In Chapter 5, Wagner discusses how many business leaders and educators are worried about the decline of the work ethic of our youth. Employers are commenting that “the work ethic is not as strong as it was five years ago” and that there is much more jobbing hopping and attendance issues (and parents even call in excuses for their kids if they miss work). Teachers have said young people today don’t seem to have respect for authority; that many of them are growing up kind of spoiled and need more discipline in their lives. That said, Wagner also offers a counter to that perspective. While the majority seems to believe there’s a failure of work ethic among young Americans, some disagree with this point of view stating, “the people making up the new workforce are quite different from more senior employees. They don’t have less of a work ethic. They have a different work ethic.” I tend to agree with the latter.
Young people today are growing up tethered to the Internet, and we are only beginning to see the full impact of this digital era on our lives; it affects everything -how we learn, work and play. So naturally, the younger generation is going to be motivated very differently than previous generations. They have new learning styles related to the desire to multitask and to be constantly connected. As a result, I definitely think this calls for some reevaluating and understanding on our part as educators, employers and parents in order to bridge the gap and inspire motivation.
Chapter 6: Closing the Gap: Schools That Work (an exploration of three alternative schools: High Tech High, the Met, & Francis Parker)
All three alternative schools have their appeals. I particularly resonate with the Met School director Elliot Washor’s view “instead of having students take classes and maybe eventually figuring out what their interests are, we start with helping every student to find their interest and then build a learning plan around it.” Finland does something similar with their educational model in that after students finish their nine-year basic education in a comprehensive school, students at the age of 16 may choose their secondary education according to their own interests. They can choose to continue on the academic track or they can opt for a vocational track. It becomes a very personalized experience while at the same time diversifying the skill sets of our future leaders in society.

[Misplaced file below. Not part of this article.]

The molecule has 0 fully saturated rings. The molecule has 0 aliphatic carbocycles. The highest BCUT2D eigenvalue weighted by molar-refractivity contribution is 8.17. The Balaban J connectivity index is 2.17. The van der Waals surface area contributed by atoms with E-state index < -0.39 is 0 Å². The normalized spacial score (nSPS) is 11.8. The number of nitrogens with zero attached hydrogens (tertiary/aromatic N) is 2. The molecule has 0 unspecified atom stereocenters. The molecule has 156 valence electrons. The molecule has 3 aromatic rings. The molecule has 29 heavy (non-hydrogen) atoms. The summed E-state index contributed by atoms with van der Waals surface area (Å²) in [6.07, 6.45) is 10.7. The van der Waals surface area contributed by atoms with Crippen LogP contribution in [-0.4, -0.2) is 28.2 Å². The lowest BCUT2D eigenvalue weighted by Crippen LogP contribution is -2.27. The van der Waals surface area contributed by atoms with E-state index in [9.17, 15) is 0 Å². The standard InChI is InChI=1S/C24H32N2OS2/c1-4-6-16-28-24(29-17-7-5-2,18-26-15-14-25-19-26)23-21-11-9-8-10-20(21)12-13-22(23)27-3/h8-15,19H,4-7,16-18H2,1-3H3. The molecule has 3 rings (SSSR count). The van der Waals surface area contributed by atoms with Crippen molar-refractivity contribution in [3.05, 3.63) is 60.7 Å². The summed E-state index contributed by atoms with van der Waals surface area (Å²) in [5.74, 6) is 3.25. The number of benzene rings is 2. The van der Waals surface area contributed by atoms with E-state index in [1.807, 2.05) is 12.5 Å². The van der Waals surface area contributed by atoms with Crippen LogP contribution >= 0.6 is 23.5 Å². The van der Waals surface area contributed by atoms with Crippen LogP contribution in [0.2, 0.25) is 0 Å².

I believe that true learning takes place when students become active participants in their own education. For that to happen, they need to have a personal interest. Giving students the opportunity to explore outside experiences in conjunction with their foundational academic content allows them to not only make applicable connections but to start to get a sense of where their strengths and interests lie. Finding a niche in a particular trade and pursuing it with passion would be a great alternative to pushing a half-interest student toward a four-year college only to have them graduate into a market that is already saturated with bachelor degrees. I would definitely enjoy working at a school with a strong belief in personalized learning.